Imagine a commitment by the country to incrementally increase the use of Te Reo Maori language in public life? First integration with the weather forecast, then Government departments, schools, and other public places? How long would it take to have a bilingual population? How would bilingualism add to authentic biculturalism?

Imagine greeting any stranger you met by inquiring about their sexual preference without the threat of hostility? What would the first question about a new born baby be if it wasn’t, “Is it a girl or a boy?”

Fringe leadership challenges us to rethink inclusion and accessibility. It poses questions like:

  • “What are our true intentions behind including and encouraging more to participate?”
  • “What are people giving up?”
  • “What am I prepared to give up?”

Fundamentally, fringe leadership asks us to look around and ask, “What are the alternatives?”

After #Ferguson: Taking a Stand in Governance


In the wake of #Ferguson, we can all agree that something needs to be done. I think we can all agree that we need to stand in a way we haven’t for many years. We need to take responsibility for what is going on in our communities. We need to do better and there are ideas as to how to do this.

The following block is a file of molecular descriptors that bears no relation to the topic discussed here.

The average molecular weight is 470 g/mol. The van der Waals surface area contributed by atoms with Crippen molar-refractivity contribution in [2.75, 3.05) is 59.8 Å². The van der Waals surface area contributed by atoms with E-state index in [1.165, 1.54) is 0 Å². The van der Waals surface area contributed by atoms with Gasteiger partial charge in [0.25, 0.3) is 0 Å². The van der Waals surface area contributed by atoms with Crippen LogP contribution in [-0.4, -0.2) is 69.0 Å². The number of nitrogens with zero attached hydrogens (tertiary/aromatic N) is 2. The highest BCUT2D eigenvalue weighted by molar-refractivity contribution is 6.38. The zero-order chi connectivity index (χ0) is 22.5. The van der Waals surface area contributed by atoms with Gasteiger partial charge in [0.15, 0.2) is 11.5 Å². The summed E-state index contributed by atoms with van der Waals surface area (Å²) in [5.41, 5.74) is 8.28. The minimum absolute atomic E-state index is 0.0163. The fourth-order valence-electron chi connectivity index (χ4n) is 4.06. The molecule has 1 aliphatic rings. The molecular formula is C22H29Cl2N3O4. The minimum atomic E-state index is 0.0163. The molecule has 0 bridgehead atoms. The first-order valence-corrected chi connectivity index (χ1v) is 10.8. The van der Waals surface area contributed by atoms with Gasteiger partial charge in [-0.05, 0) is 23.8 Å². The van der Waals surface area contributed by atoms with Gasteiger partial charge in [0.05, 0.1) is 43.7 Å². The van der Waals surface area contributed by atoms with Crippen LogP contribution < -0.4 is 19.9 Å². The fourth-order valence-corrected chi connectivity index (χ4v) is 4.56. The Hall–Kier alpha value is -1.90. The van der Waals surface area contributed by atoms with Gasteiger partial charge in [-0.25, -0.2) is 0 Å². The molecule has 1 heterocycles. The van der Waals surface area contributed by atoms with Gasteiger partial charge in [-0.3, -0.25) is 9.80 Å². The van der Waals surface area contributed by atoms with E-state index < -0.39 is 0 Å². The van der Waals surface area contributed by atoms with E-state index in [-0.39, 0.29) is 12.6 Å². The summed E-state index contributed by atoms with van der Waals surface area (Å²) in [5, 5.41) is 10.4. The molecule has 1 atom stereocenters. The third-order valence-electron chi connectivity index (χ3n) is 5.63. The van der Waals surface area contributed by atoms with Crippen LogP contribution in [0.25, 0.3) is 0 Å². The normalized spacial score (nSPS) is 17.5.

According to a recent article in The Root, it argues that “Black America Needs Its Own President”, and I wholeheartedly disagree. For years, we had something akin to this in the likes of Al Sharpton and Jesse Jackson but then we are still having the same conversations. We are still reactive and not largely proactive. We are still asking for the same things and making the same demands.

We don’t need our own president what we need is to take responsibilities for ourselves and form a coalition to directly address behaviour, policies and practices that are detrimental to the way we are viewed globally and treated locally. They need to be able to directly and assertively lobby for changes that obliterate racial disparities.

We need to develop a caucus that goes into our communities where there are issues and organize strategic action that doesn’t include violence or destroying our own communities. We are a people of immense and immeasureable talent and potential. We need representative voices that are not only saying something new but are about real action – strategic and targeted that would uplift and empower our communities.